Definitely in Matthew 1 and Luke 2 the Virgin Birth is plainly stated. And it cannot be denied that the words “her Seed” in Gen. 3:15 are incomprehensible apart from the Virgin Birth. Its usage in Genesis portents the incarnation and the medium by which He came, exclusively of the woman.

A second redemptive theme in Gen. 3:15 relates to the heel of the Seed and the head of the serpent/Satan, and the bruising of each. While Christ will suffer, in His suffering is victory; for the wound in the heel is temporary, whereas the wounding of the head is permanent. Through the Atonement of Christ man is redeemed and the devises of Satan are proven to be ineffective; this decisive and multi-dimensional act of God in Christ is anticipated in the Protoevangelium.


God’s word to the woman has three aspects: pain in childbearing, a desire for her husband, and a prediction of the rule of the husband.

First, there will be pain in reproduction, pain in the very act that is the essence of a woman, an act that changes a woman from being only a woman to being a mother. In this event of satisfaction and fulfillment there will be a multiplication of sorrow—the greatest joy will be tainted with great pain.

Second, the wife’s “desire” will be for her husband; that is, the woman was made dependent on the man, made to need the man, made to feel isolated without the man. It is only in a proper relationship to the man that the woman can find her greatest fulfillment. A woman’s happiness is not found in being a man’s equal but in being a help to her man—a deep inner and abiding desire that is creational and cannot be denied. But this desire is unsatisfied many times because of the woman’s attempt to control the man and to usurp a position that is not appropriate for her by virtue of her creation (see: The Wife).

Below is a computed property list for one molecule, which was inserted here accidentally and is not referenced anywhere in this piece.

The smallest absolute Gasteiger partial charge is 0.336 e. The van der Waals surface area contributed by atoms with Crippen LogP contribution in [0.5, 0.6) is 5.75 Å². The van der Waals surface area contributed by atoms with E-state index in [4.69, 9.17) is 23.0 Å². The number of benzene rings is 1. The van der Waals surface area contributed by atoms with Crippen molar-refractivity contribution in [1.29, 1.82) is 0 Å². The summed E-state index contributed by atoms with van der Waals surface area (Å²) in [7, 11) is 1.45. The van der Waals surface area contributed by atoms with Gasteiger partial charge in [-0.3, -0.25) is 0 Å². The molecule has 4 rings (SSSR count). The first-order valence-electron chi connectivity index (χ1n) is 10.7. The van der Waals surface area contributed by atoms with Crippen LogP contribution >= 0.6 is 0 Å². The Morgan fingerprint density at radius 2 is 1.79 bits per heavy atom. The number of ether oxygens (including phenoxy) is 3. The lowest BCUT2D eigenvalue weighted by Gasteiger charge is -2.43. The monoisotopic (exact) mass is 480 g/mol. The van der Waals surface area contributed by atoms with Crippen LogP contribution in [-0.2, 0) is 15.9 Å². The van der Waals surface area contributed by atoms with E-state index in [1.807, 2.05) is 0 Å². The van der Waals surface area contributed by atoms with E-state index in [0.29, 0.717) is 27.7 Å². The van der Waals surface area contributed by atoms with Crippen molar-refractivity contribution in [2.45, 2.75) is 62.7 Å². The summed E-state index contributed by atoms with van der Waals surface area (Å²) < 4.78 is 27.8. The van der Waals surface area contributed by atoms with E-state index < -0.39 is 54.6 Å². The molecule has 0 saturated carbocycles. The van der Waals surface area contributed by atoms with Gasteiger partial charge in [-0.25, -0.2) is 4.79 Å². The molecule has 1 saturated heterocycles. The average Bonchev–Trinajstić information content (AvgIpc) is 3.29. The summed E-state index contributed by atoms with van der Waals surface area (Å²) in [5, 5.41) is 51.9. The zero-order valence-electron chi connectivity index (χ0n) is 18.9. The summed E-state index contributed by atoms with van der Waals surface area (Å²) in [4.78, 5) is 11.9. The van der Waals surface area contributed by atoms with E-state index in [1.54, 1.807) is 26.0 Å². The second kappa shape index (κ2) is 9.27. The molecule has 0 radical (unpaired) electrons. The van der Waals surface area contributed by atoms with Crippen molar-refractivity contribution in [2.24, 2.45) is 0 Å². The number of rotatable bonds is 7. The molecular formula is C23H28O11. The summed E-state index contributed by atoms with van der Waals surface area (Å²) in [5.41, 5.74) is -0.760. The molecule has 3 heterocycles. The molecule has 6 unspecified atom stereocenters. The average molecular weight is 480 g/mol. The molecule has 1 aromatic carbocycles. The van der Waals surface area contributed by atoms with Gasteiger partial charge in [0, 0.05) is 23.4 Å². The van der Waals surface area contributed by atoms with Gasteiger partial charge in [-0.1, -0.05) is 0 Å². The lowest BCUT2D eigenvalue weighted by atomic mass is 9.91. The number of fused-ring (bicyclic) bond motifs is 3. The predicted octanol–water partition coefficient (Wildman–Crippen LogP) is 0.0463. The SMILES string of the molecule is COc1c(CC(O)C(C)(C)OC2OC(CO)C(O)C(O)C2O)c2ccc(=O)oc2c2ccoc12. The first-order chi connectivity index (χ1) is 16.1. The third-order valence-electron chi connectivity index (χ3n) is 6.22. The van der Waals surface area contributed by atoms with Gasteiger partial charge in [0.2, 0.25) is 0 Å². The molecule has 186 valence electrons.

This idea of a woman being a helper for her husband, and the fact that this is the very reason for the woman’s existence is a bitter pill to swallow for the modern woman who imbibes from the offerings of feminism. In rejecting this idea of assistance and dependence the entire matter of the man/woman relationship is confused and the resulting turmoil is exacerbated.